Jeff Bezos Touches Space Aboard Blue Origin Rocket

Whatever the reasons, Bezos’ announcement was surprising. Blue Origin CEO Bob Smith defended the plan in a preflight briefing, saying that the two most recent test flights proved that all systems were ready, and since everything controlling the spacecraft runs autonomously, there was no need for human practice. “We didn’t see any value, quite honestly, from doing things stepwise,” he said, skipping straight to the ferocious part of the company’s motto. So there would be no human test flight, but a high-stakes maiden voyage with the boss, his brother, an octogenarian, and a teenager.

In the run-up to the flight, the normally press-shy company suddenly turned showbiz, releasing glossy videos and photos of the crew decked out in their bright blue jumpsuits. Original plans to accommodate a modest press contingent got jettisoned like a booster rocket, as the company invited dozens of reporters to its remote location in the West Texas desert, where Bezos owns over 300,000 acres and a mountain range.

At 7:25 Central Daylight Time, on the company’s launch pad, the passengers climbed five flights of steps, scaling the height of the 160-foot New Shepard reusable rocket, pausing briefly inside an fireproof “astronaut safety shelter,” a tightly enclosed fireproof room that can be used in the event of an emergency evacuation. Then Bezos led the crew across a skybridge—each ringing a silver ceremonial bell as they crossed—to the capsule, which rests on New Shepard like, well, a sex toy. At 7:34, they entered the hatch and buckled themselves in. Funk stuck a postcard of herself as a Mercury 13 candidate to her window, with plans to shoot a picture of it when she reached space. At 7:43, Blue Origin technicians closed the hatch and climbed down from the gantry. It was T-minus 21 minutes.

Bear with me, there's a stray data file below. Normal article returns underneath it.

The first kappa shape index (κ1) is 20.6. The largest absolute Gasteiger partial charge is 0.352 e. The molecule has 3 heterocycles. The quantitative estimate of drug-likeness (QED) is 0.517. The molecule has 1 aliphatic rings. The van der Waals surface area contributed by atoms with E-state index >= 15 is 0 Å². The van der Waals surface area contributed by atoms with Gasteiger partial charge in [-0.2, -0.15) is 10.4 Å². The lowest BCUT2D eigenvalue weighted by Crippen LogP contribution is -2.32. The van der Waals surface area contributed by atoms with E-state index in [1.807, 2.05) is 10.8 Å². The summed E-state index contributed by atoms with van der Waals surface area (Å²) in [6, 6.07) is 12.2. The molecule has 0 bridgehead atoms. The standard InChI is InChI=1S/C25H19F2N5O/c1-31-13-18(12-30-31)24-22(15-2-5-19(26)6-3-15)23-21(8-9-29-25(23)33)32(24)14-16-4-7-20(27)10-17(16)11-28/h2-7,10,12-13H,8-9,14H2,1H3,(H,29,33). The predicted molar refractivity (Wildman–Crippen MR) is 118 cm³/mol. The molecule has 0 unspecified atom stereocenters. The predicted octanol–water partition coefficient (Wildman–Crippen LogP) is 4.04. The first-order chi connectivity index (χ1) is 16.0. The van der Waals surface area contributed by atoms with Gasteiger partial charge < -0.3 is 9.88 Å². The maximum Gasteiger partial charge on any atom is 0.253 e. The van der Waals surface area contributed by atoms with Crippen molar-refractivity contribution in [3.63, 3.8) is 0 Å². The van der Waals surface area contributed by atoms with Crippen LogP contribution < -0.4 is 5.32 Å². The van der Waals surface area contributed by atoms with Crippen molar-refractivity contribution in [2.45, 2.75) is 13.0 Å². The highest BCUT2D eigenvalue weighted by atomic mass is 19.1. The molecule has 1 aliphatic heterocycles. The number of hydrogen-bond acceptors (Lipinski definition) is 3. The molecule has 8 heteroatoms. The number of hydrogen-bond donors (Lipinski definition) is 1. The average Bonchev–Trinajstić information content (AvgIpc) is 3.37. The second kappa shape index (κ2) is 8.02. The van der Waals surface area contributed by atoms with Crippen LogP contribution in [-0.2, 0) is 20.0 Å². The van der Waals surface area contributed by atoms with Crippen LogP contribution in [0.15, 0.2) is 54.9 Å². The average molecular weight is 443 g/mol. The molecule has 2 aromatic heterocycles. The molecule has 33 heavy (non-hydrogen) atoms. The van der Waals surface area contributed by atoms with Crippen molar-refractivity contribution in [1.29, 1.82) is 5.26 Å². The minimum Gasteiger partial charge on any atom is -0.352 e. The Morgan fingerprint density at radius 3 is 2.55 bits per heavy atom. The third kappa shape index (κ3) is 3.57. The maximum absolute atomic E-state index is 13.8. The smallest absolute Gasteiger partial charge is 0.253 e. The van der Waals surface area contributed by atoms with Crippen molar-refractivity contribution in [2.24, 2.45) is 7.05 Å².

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The two previous suborbital NASA launches—60 years ago—involved a lot of checking gauges and flipping switches. Bezos and his crew didn’t have any of that to worry about: New Shepard is completely AI-driven. They could watch the countdown from personal viewing screens on the sides of the large windows designed for a luxury view of the Earth and space.

There had been some reports of possible rain, but the day was stunning and clear. The countdown proceeded with only a slight hold at 15 minutes; then the count restarted. The system passed through a final two minutes of checks, all done by an auto sequence, and then a voice from mission control began the countdown: “10, 9, 8, 7, 6 … command engines start, 2 1.”

At 8:12 am, steam poured out of the bottom of the booster for a couple of seconds. “We have lift-off,” said the voice from the small mission control room on the base. Then the rocket jumped like a dart, sailing upwards until all that was left to see was a fuzzy contrail, a donut signifying the temporary hole in the sky that New Shepard had slipped through.

About three minutes later, the capsule, RSS First Step, separated from the rocket and pushed past the Earth’s atmosphere. This was it: The crew was weightless. They were space travelers. While the live feed didn’t give the thousands of online viewers real-time video, you could make out some of the audio that captured the joyous exclamations as the crew unbuckled and floated.

“Holy cow!”

“Good God!”

“Look out the window!”

“Whoooooooo!”

The New Shepard rocket had already begun its descent to Earth when the capsule gently began the journey home. A sonic boom announced the rocket’s return, and in a burst of fire it landed safely on its pad. Not long after, three red, white, and blue parachutes deployed above the capsule. “You have a very happy crew up here, I want you to know,” Bezos told the control room.

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